How does Spark relate to Apache Hadoop?
Spark is a fast and general processing engine compatible with Hadoop data. It can run in Hadoop clusters through YARN or Spark's standalone mode, and it can process data in HDFS, HBase, Cassandra, Hive, and any Hadoop InputFormat. It is designed to perform both batch processing (similar to MapReduce) and new workloads like streaming, interactive queries, and machine learning.
Who is using Spark in production?
How large a cluster can Spark scale to?
Many organizations run Spark on clusters of thousands of nodes. The largest cluster we know has 8000 of them. In terms of data size, Spark has been shown to work well up to petabytes. It has been used to sort 100 TB of data 3X faster than Hadoop MapReduce on 1/10th of the machines, winning the 2014 Daytona GraySort Benchmark, as well as to sort 1 PB. Several production workloads use Spark to do ETL and data analysis on PBs of data.
Does my data need to fit in memory to use Spark?
No. Spark's operators spill data to disk if it does not fit in memory, allowing it to run well on any sized data. Likewise, cached datasets that do not fit in memory are either spilled to disk or recomputed on the fly when needed, as determined by the RDD's storage level.
How can I run Spark on a cluster?
You can use either the standalone deploy mode, which only needs Java to be installed on each node, or the Mesos and YARN cluster managers. If you'd like to run on Amazon EC2, AMPLab provides EC2 scripts to automatically launch a cluster.
Note that you can also run Spark locally (possibly on multiple cores) without any special setup by just passing
local[N] as the master URL, where
N is the number of parallel threads you want.
Do I need Hadoop to run Spark?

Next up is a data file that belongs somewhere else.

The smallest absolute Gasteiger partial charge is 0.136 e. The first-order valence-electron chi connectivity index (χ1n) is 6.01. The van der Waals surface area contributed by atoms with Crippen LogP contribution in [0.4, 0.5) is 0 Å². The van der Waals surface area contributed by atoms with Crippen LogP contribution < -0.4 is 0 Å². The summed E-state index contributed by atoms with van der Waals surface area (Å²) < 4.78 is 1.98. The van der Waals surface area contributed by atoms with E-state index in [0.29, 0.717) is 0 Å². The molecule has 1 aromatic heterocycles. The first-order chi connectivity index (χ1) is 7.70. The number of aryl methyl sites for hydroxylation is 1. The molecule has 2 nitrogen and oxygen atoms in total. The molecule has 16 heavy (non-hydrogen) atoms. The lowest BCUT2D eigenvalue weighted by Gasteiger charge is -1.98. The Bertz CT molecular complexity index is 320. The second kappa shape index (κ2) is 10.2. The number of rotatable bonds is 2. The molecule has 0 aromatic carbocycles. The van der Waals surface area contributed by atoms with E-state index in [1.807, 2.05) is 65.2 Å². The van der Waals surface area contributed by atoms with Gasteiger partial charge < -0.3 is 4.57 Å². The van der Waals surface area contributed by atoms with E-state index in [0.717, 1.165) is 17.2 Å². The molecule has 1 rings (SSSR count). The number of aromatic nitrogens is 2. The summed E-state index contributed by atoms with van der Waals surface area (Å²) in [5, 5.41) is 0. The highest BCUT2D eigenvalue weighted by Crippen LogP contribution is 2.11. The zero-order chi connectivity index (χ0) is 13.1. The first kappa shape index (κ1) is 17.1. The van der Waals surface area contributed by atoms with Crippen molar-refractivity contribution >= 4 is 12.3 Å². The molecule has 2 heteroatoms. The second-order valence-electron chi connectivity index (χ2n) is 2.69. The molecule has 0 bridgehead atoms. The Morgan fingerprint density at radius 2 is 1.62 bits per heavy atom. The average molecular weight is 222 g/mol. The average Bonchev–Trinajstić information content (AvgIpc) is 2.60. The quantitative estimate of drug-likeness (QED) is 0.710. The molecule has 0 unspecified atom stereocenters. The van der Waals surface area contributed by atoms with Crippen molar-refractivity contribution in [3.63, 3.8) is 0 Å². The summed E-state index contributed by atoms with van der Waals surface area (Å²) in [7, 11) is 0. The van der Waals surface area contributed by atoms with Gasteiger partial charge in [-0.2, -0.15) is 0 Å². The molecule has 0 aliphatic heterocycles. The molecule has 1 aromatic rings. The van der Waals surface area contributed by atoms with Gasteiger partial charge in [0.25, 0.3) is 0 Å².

No, but if you run on a cluster, you will need some form of shared file system (for example, NFS mounted at the same path on each node). If you have this type of filesystem, you can just deploy Spark in standalone mode.
Does Spark require modified versions of Scala or Python?
No. Spark requires no changes to Scala or compiler plugins. The Python API uses the standard CPython implementation, and can call into existing C libraries for Python such as NumPy.
What’s the difference between Spark Streaming and Spark Structured Streaming? What should I use?
Spark Streaming is the previous generation of Spark’s streaming engine. There are no longer updates to Spark Streaming and it’s a legacy project. Spark Streaming provides a high-level abstraction called discretized stream or DStream, which represents a continuous stream of data. Internally, a DStream is represented as a sequence of RDDs.
Spark Structured Streaming is the current generation of Spark’s streaming engine, which is richer in functionality, easier to use, and more scalable. Spark Structured Streaming is built on top of the Spark SQL engine and enables you to express streaming computation the same way you express a batch computation on static data.
You should use Spark Structured Streaming for building streaming applications and pipelines with Spark. If you have legacy applications and pipelines built on Spark Streaming, you should migrate them to Spark Structured Streaming.
Where can I find high-resolution versions of the Spark logo?
We provide versions here: black logo, white logo. Please be aware that Spark, Apache Spark and the Spark logo are trademarks of the Apache Software Foundation, and follow the Foundation's trademark policy in all uses of these logos.
Can I provide commercial software or services based on Spark?
Yes, as long as you respect the Apache Software Foundation's software license and trademark policy. In particular, note that there are strong restrictions about how third-party products use the "Spark" name (names based on Spark are generally not allowed). Please also refer to our trademark policy summary.
How can I contribute to Spark?
See the Contributing to Spark wiki for more information.
Where can I get more help?